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How Iran secretly influences Iraq, according to Iran’s own intelligence cables

Fifteen years after the U.S. military toppled the regime of Saddam Hussein, the Army’s massive two-volume study of the Iraq War closed with a sobering assessment of the campaign’s outcome: With nearly 3,500 U.S. service members killed in action and trillions of dollars spent, “an emboldened and expansionist Iran appears to be the only victor.

Thanks to roughly 700 pages of newly-publicized secret Iranian intelligence cables, we now have a good idea as to why.

The documents, leaked to The Intercept and shared with the New York Times, appear to detail “years of painstaking work by Iranian spies to co-opt the country’s leaders, pay Iraqi agents working for the Americans to switch sides, and infiltrate every aspect of Iraq’s political, economic, and religious life” in the aftermath of the 2003 U.S. invasion of Iraq, according to The Intercept.

Highlights from documents reportedly include include:

  • Some real life spy shit: “Meetings are arranged in dark alleyways and shopping malls or under the cover of a hunting excursion or a birthday party. Informants lurk at the Baghdad airport, snapping pictures of American soldiers and keeping tabs on coalition military flights. Agents drive meandering routes to meetings to evade surveillance. Sources are plied with gifts of pistachios, cologne, and saffron. Iraqi officials, if necessary, are offered bribes.”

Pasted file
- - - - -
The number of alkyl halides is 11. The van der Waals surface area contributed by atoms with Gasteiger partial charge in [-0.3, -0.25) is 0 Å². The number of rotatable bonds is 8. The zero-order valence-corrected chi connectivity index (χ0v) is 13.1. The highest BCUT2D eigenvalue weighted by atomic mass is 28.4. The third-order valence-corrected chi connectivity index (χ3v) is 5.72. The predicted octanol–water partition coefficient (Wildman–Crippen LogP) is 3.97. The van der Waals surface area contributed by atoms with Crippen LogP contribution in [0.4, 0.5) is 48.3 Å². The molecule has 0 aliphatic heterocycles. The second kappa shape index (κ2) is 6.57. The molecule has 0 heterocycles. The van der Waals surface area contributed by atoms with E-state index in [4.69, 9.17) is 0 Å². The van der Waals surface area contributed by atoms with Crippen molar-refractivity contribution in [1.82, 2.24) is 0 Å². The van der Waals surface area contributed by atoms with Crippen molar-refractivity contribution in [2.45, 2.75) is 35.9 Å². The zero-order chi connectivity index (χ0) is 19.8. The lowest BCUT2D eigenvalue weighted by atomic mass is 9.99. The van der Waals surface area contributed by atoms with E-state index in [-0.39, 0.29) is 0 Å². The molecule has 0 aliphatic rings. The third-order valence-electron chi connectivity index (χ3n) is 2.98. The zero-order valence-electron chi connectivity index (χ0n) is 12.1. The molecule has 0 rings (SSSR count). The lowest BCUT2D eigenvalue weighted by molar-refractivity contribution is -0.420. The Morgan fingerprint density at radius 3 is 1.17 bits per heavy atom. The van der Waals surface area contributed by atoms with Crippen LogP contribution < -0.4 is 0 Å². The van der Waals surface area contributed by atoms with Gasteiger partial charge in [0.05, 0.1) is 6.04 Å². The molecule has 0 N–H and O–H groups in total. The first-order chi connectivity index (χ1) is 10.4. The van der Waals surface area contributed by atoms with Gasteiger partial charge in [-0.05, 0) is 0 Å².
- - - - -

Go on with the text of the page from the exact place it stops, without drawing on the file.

• Recent visits to Baghdad from Gen. Qassim Suleimani, the head of Iranian Revolutionary Guard Corps’ Quds Force, to “persuade [allies] in the Iraqi Parliament” to help embattled Iraqi Prime Minister Adil Abdul-Mahdi maintain his position amid widespread protests,” according to the Intercept.
  • Cultivating “special relationship[s]” with Iraqi officials, especially those who had previously fought alongside Iranian forces as members of opposition groups during Saddam Hussein’s rule. One Iranian political analyst told The Intercept that Tehran had a “good number of …read more

    Read more here:: Task & Purpose

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